Airline Apologizes After Video Shows Crew Beating Passenger on Tarmac (Video)
A man who was beaten and dragged on a tarmac in Delhi, India, three weeks ago has received an apology from IndiGo Airways.
The passenger in question, Rajiv Katiyal, was seen in a viral video taken on October 15 being manhandled, beaten, and dragged along the tarmac at Indira Gandhi International Airport by ground staff.
According to India's Conde Nast Traveller, which obtained a copy of a letter from November 8 that details the altercation, Katiyal got into an argument with the staff after being told to stay clear of a truck next to the aircraft. Due to the noise on the tarmac, it seems Katiyal misunderstood the staff, thought they were being rude, and used some expletives in response.
When ground staff refused to let Katiyal board the shuttle bus to the terminal, a physical fight broke out.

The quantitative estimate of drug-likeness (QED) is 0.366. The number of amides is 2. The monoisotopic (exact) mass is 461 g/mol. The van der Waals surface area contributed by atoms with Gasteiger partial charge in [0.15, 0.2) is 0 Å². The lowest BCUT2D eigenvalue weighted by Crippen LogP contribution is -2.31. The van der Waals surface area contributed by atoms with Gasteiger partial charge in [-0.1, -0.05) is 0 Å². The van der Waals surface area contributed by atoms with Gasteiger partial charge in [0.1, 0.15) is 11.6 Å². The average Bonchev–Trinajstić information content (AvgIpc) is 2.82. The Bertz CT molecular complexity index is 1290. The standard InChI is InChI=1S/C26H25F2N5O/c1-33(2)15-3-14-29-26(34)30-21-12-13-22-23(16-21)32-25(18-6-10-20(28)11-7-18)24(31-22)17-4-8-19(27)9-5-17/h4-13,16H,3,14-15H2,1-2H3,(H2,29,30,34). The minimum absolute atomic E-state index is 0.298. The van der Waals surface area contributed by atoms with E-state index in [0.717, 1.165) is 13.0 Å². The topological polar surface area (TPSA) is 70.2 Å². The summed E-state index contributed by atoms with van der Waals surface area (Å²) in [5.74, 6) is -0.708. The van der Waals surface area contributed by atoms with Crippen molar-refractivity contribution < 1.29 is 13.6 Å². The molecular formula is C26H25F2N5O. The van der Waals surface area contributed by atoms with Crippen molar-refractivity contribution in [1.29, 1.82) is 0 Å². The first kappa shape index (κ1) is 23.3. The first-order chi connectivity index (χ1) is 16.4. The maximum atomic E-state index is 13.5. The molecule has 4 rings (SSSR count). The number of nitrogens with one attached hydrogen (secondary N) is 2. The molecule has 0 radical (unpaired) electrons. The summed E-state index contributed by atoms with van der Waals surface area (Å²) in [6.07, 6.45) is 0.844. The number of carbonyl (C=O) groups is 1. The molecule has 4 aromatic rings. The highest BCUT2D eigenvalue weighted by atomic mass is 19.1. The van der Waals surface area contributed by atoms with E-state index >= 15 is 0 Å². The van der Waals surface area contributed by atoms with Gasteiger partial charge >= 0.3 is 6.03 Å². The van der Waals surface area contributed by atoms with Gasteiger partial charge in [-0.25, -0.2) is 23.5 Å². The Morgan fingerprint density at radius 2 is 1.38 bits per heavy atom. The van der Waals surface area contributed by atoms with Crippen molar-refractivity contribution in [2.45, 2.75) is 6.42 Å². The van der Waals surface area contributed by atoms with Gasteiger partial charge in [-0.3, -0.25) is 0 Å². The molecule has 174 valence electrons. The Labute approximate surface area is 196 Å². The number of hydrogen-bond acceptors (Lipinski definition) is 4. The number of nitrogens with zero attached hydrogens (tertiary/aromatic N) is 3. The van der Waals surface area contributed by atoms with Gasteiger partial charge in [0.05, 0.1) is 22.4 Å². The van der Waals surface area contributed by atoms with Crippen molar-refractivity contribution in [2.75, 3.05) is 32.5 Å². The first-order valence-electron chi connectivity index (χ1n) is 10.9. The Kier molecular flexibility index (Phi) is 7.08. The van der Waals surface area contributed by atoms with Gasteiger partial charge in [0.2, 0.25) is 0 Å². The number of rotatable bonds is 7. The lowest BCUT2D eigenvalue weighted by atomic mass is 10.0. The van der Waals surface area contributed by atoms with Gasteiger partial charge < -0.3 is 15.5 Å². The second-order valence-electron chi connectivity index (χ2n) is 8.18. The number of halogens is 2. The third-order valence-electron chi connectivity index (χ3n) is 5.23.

The altercation was recorded by cargo staff employee Montu Kalra, according to Traveller. Contrary to some reports that Kalra was a “whistleblower,” IndiGo Airways told the magazine that Kalra was an instigator of the fight, telling his junior staff to prevent Katiyal from boarding the bus.
“Montu Kalra was a cargo employee. He had no reason to approach the passenger area. He had no reason to prevent the customer from boarding the bus. He had no reason to instruct the other colleagues,” said Aditya Ghosh, President & Wholetime Director of IndiGo.
Ghosh apologized in a statement, as reported by The Times of India: “I acknowledge the unpleasant experience our passenger went through, while engaging with our staff at Delhi airport. My personal apologies as this does not reflect our culture. I had personally spoken to the passenger and asked for an apology. At IndiGo, dignity of our passengers and staff is of utmost importance. Any act that compromises the dignity of either is of a serious concern to us. Under the code of conduct violation, this incident was investigated and stern action was taken against the staff. Once again my personal and sincere apologies to the affected passenger.”